about the prescribed curriculum and to see good teaching modeled by expe

About the prescribed curriculum and to see good

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about the prescribed curriculum and to see good teaching modeled by expe- rienced kindergarten teachers. Parents’ views were also heard by teachers who adapted their programs to connect to parents’ goals and to cultural differences. By understanding what parents want through an informal needs assessment, this program may have been particularly successful for these culturally diverse families. As Garcia and Hasson (2004) advocate, having a picture of what participants want, employing welcoming recruitment strategies, and using culturally sensitive practices with meaningful activities are key to a successful program. e interactions and respectful relationships between the teachers and parents may have also been key to benefits for children. A study of parent efficacy and involvement showed that participation in a parent readiness pro- gram actually increased parents’ feelings of self-efficacy and their involvement in their child’s learning both at school and at home (Pelletier & Brent, 2002). Given the literature connecting parent feelings of efficacy to child outcomes, this is an important mechanism through which the relatively brief Readiness Center program may have had cascading effects leading to higher child out- comes. Similarly, the establishment of positive relationships between teachers and parents may be another important mechanism, as discussed below. Gradient Criterion Reynold’s (2004) point about “gradient” was evidenced in the environment ratings in each of the centers. ECERS-R scores revealed that each center had strengths in areas suitable to that community. For example, centers located in neighborhoods where there were many recent immigrants to Canada had higher ECERS-R scores in the “Meeting Diversity” factor than did centers where there was comparatively low recent immigration. Centers with smaller space scored equally well in program components and interaction subscales; thus there was no “ideal space,” although, not unexpectedly, teachers expressed wishes for more space. Correlations between environmental features and child outcomes the following year at the same schools revealed that the two most important preschool environment components for child success were inter- action between teacher and child and quality of the academic program. e finding that quality of teacher-child interaction was related to child outcomes the following year is not surprising. Studies have pointed to interaction qual- ity as key, including an exemplary kindergarten practice study, which reported that teacher-child interaction is the single most important dimension of what parents and educators regard as exemplary practice (Corter & Park, 1993). Al- though teachers in the present study were experienced, committed educators, there was enough variability in the ECERS-R dimensions to reveal some asso- ciation with child outcomes the following year.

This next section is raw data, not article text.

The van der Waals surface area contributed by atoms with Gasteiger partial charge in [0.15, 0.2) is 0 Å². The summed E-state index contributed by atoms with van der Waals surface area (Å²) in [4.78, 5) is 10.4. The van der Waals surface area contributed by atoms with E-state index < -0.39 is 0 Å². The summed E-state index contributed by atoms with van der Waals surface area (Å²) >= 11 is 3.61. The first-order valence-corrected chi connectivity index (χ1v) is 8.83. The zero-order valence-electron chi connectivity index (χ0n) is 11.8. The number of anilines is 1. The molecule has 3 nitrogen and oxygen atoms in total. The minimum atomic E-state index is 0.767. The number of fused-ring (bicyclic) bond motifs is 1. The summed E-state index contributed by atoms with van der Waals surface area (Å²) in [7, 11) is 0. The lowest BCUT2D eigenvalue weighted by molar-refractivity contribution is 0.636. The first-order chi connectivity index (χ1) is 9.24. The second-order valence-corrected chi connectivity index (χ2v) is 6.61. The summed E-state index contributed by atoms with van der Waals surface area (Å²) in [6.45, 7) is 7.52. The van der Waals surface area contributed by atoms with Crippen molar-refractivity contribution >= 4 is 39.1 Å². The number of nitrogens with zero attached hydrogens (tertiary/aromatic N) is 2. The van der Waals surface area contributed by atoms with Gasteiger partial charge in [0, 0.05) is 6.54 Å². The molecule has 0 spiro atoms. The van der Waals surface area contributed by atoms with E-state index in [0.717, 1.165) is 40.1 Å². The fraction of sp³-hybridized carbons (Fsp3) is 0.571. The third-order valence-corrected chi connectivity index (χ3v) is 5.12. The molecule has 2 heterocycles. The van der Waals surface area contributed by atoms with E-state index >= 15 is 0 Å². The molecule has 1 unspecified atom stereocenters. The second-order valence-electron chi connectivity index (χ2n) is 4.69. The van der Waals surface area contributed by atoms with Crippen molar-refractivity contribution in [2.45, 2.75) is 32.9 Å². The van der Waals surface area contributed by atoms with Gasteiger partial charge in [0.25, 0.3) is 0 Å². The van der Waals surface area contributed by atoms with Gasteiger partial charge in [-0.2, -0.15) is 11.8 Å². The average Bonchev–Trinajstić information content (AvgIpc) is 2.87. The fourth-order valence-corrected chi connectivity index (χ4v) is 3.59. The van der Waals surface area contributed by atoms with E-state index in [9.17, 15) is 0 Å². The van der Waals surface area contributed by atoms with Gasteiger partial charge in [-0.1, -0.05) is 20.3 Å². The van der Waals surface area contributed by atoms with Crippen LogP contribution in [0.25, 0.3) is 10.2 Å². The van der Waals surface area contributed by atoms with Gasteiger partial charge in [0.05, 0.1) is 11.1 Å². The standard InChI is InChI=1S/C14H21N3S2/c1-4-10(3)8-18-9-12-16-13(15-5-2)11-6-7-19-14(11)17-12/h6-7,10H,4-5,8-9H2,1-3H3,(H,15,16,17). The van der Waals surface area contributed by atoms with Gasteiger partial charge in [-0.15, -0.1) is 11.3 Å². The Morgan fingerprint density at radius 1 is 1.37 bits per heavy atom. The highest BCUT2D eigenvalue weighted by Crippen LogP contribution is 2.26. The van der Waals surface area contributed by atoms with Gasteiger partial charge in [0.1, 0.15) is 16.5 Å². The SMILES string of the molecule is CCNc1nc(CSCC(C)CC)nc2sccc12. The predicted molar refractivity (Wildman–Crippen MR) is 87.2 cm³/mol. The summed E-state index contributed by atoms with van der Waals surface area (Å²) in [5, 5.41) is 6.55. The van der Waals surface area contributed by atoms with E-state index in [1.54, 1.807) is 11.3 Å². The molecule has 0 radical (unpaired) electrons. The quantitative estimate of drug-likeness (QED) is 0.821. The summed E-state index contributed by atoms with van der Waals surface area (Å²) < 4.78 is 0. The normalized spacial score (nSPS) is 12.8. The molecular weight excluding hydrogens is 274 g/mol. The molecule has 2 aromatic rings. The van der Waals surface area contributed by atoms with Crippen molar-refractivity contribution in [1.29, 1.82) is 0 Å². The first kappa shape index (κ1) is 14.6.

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SCHOOL READINESS 109 Specificity Criterion Reynold’s (2004) criterion of “specificity” was evidenced in specific find- ings for specific language groups. is kind of specificity is another way of
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